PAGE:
You’ve heard arguments for and against having your child on a team. We live in a society where every child is a winner and everybody gets a trophy. But there are some great reasons why we think children benefit from team sports. Here are a few of our favorites:
To increase their activity level.
Be honest, your child is probably not getting enough physical activity – none of us are. The American College of Sports Medicine recommends thirty to sixty minutes of moderate intensity exercise five times per week. Do you exercise that much? If you do, chances are your child isn’t like you – they’re not going to go to the gym by themselves and workout. They would much rather do something with their peers.
To develop social skills.
Our increased use of technology means less face to face time with peers. I don’t need to show you a scientific study that says this. We all know it’s true. Playing on a sports team forces your child to be in an environment that isn’t solely composed of friends and family. This is essential because they WILL, at some point in their life, have to interact with people they don’t choose to be around. It’s not comfortable, but neither are many social situations in life.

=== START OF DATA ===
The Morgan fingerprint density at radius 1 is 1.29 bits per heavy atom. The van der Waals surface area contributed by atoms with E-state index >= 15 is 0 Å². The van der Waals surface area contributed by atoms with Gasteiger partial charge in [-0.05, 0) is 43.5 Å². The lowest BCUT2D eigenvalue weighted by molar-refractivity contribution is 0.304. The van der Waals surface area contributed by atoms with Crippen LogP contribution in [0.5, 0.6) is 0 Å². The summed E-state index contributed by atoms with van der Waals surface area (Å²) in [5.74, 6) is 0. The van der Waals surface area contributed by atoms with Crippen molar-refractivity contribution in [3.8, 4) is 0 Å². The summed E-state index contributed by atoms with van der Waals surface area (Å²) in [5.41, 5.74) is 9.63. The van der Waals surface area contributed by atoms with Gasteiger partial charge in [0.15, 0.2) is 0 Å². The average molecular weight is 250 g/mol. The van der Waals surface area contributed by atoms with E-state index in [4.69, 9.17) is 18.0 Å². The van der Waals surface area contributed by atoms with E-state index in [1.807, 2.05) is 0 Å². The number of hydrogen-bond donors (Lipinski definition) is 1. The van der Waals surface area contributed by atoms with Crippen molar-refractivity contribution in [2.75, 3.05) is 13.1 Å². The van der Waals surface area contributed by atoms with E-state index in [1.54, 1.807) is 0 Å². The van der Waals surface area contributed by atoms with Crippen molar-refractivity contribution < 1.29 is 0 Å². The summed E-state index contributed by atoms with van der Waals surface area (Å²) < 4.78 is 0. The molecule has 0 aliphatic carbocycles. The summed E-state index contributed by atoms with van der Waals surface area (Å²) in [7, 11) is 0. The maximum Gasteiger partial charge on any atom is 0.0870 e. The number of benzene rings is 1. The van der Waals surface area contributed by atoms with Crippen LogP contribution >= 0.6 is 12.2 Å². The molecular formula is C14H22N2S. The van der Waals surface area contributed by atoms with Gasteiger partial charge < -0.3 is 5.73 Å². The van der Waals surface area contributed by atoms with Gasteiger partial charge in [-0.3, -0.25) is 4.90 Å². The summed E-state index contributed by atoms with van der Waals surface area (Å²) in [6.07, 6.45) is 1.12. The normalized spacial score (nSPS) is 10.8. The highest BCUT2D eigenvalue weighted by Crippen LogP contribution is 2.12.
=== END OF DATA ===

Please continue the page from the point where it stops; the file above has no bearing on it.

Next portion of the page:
To develop coordination.
Participating in sports helps to develop coordination. We are really good at coordinating our brains to work with our thumbs and fingers to swipe through our touch screen phones and tablets. We are decreasingly proficient at coordinating our brains to work with our muscles in the rest of our body. My evidence on this is anecdotal, but from my experiences as a strength coach who works with kids, they could use the motor development.
To learn life lessons.
They learn two lessons: how to physically work hard and how to lose. Because our culture and our access to information make it so easy to move on once you find something you aren’t good at, we can continually quit and start something new when things get hard. When we lose at something, we can easily fall into that cycle of quitting. If you let your child do this frequently, they will never become skilled at anything. Sports teams teach kids how to get back up after losing and work hard to improve to eventually become skilled.
To develop self-confidence.
After they’ve won a few times, lost a few times, and worked hard, they will begin to develop confidence in their abilities. They’ve been hanging out with kids they wouldn’t normally interact with, which gives them the confidence they need to talk to someone new. They’ve also increased their activity level, which may cause them to drop a few clothes sizes, and now they feel good about the way they look. Self-confidence is a crucial trait for children.